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Airbnb Says Data Dump Shows Misuse of Service Is Rare

With its release of a trove of data this week, the short-term rental company Airbnb sought to underscore how the majority of its hosts in New York City are playing by the rules. The point is a critical one for the company, valued by investors at about $ 24 billion, as it tries to pacify skeptical lawmakers and regulators.

Of particular concern to officials are the Airbnb hosts who lease multiple apartments, renting them out year-round and distorting their market value in a climate of scarce affordable housing.

The anonymized information released by Airbnb on rentals between November 2014 and November 2015 showed that 55 hosts in Manhattan, the borough with the most listings, have five or more full units listed on the platform, a tiny fraction of the more than 18,700 units listed in the borough.

In an interview, Chris Lehane, Airbnb’s head of global policy and public affairs, emphasized the point. The data, he said, “does show that 99 percent of the people on the platform are doing it through their primary home or at most with two listings, and even within that 94 percent or 95 percent are doing it in their private homes.”


Airbnb characterized abusers of its services as “extremes.” Credit Matthew Millman for The New York Times

He characterized abusers of the online platform as “extremes” who were shrinking even smaller in number. The company added in a statement: “We strongly oppose illegal hotels and anyone who abuses our platform.”

One Airbnb user who spoke with The Times provided a glimpse into how lucrative the scheme could be. Josh, who agreed to describe his business on the condition that his last name not be used because he was fearful of legal penalties, said he rents out five apartments in Manhattan. Each one earns about $ 100,000 a year, he said, totaling about half a million dollars annually before fees.

Only one of the leases is in his name, he said. The other four are held by people he has recruited to sign the leases in exchange for a percentage of the rental income.

The arrangement is illegal. The New York State Multiple Dwelling Law prohibits apartment rentals of less than 30 days unless a permanent occupant is there. Yet Josh said that he personally knew several others engaged in the scheme in New York City.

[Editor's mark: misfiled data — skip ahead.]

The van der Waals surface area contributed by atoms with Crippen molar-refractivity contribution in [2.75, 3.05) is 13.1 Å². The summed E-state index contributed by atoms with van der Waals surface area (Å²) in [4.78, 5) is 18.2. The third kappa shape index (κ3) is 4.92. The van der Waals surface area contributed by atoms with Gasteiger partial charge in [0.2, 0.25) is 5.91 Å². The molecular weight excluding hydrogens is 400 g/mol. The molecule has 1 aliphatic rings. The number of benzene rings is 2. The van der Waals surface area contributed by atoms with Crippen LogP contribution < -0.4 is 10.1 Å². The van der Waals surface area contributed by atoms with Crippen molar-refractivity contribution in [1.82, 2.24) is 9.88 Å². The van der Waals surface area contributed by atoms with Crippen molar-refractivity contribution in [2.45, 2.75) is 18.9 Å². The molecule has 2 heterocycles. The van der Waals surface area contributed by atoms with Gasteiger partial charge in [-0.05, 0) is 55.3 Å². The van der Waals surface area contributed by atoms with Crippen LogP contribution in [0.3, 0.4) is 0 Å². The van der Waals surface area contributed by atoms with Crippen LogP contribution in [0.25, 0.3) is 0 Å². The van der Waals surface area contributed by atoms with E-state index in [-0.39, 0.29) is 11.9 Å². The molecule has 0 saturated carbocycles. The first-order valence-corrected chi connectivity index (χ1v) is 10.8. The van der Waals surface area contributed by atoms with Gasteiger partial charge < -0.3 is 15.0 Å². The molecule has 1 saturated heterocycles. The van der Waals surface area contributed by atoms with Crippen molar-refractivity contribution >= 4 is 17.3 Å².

Airbnb said it removed more than 2,000 listings last year after an affidavit was filed by the New York State attorney general, Eric T. Schneiderman, saying that two-thirds of the apartments listed in the city were illegal sublets.

A spokesman for Mr. Schneiderman’s office said that after a review of anonymized data Airbnb provided in 2014, it sought the identities of 124 hosts, all of whom had a minimum of 10 listings on the site and were earning an average of $ 500,000 a year. In June, the attorney general’s office referred the cases, including about two dozen hosts who had indicated a willingness to settle, to four city agencies with enforcement powers.

Wiley Norvell, a spokesman for Mayor Bill de Blasio, said that after receiving the attorney general’s referral, “city agencies began assembling cases to hold violators accountable.”

“We expect to announce those results soon,” he said.

Mr. Lehane suggested that Airbnb’s release of data this week was a step in seeking a fuller partnership with the city. Such data, he said, helps the authorities “to go out there and really be able to effectively enforce.”

Helen Rosenthal, a city councilwoman who has been critical of Airbnb in the Legislature, said that short of providing abusers’ names and addresses, the latest release of data failed to go far enough.

“I’m just not focused on the teacher,” she said, using an example of a typical Airbnb host seeking extra income. “I’m focused on the users who are renting multiple apartments and renting them out on multiple nights, and in doing so are having an impact on affordable housing in my district and in the city.”

Ms. Rosenthal has called on Airbnb to create an algorithm that uses I.P. addresses of devices to block people from posting multiple ads on the site. Mr. Lehane said he could not comment on whether that was technically viable.

Josh said the apartments he rents are in some of the more expensive neighborhoods in Manhattan, including Murray Hill, the East Village, the West Village and the Flatiron district. He says he tries to get renters to stay for at least four nights.

He often gets inquiries for multiple months at a time.

“That’s actually legal, so that’s ideal for me,” he said.

When asked if he was worried about the release of information this week, Josh said that the future concerned him more than the present.

“You know, I’m worried in the sense that probably down the line something’s going to happen legislatively,” he said. “But it’s all anonymized data, so the only way they can do anything is if they turned over who these people were, which they’re not doing.”


NYT > Technology

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